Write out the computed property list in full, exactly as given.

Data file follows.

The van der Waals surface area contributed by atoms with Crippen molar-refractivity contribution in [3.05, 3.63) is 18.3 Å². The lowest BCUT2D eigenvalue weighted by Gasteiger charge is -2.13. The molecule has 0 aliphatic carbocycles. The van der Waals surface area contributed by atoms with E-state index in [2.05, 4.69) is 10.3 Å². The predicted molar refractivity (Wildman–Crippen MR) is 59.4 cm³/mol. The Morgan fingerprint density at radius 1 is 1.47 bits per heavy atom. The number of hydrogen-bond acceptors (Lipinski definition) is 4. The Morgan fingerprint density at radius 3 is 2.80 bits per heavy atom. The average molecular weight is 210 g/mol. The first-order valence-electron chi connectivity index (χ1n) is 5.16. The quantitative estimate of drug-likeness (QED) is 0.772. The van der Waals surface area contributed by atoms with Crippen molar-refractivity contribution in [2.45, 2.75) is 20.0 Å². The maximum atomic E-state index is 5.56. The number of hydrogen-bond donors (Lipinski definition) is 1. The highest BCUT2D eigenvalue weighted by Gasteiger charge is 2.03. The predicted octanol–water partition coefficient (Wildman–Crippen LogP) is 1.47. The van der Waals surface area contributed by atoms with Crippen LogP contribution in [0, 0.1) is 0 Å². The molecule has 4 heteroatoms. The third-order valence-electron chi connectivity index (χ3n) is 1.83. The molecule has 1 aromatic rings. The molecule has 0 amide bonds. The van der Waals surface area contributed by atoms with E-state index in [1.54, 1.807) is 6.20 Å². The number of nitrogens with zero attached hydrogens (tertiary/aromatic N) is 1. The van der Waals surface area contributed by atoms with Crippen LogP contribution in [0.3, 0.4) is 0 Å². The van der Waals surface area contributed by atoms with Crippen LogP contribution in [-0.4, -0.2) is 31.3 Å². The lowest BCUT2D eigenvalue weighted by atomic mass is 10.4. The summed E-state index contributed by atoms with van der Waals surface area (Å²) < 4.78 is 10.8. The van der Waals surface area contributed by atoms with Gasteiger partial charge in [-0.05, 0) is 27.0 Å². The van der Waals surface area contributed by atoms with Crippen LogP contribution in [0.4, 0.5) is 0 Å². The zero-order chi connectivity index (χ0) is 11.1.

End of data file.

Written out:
The van der Waals surface area contributed by atoms with Crippen molar-refractivity contribution in [3.05, 3.63) is 18.3 Å². The lowest BCUT2D eigenvalue weighted by Gasteiger charge is -2.13. The molecule has 0 aliphatic carbocycles. The van der Waals surface area contributed by atoms with E-state index in [2.05, 4.69) is 10.3 Å². The predicted molar refractivity (Wildman–Crippen MR) is 59.4 cm³/mol. The Morgan fingerprint density at radius 1 is 1.47 bits per heavy atom. The number of hydrogen-bond acceptors (Lipinski definition) is 4. The Morgan fingerprint density at radius 3 is 2.80 bits per heavy atom. The average molecular weight is 210 g/mol. The first-order valence-electron chi connectivity index (χ1n) is 5.16. The quantitative estimate of drug-likeness (QED) is 0.772. The van der Waals surface area contributed by atoms with Crippen molar-refractivity contribution in [2.45, 2.75) is 20.0 Å². The maximum atomic E-state index is 5.56. The number of hydrogen-bond donors (Lipinski definition) is 1. The highest BCUT2D eigenvalue weighted by Gasteiger charge is 2.03. The predicted octanol–water partition coefficient (Wildman–Crippen LogP) is 1.47. The van der Waals surface area contributed by atoms with Crippen LogP contribution in [0, 0.1) is 0 Å². The molecule has 4 heteroatoms. The third-order valence-electron chi connectivity index (χ3n) is 1.83. The molecule has 1 aromatic rings. The molecule has 0 amide bonds. The van der Waals surface area contributed by atoms with E-state index in [1.54, 1.807) is 6.20 Å². The number of nitrogens with zero attached hydrogens (tertiary/aromatic N) is 1. The van der Waals surface area contributed by atoms with Crippen LogP contribution in [0.3, 0.4) is 0 Å². The van der Waals surface area contributed by atoms with Crippen LogP contribution in [-0.4, -0.2) is 31.3 Å². The lowest BCUT2D eigenvalue weighted by atomic mass is 10.4. The summed E-state index contributed by atoms with van der Waals surface area (Å²) < 4.78 is 10.8. The van der Waals surface area contributed by atoms with Gasteiger partial charge in [-0.05, 0) is 27.0 Å². The van der Waals surface area contributed by atoms with Crippen LogP contribution in [0.4, 0.5) is 0 Å². The zero-order chi connectivity index (χ0) is 11.1.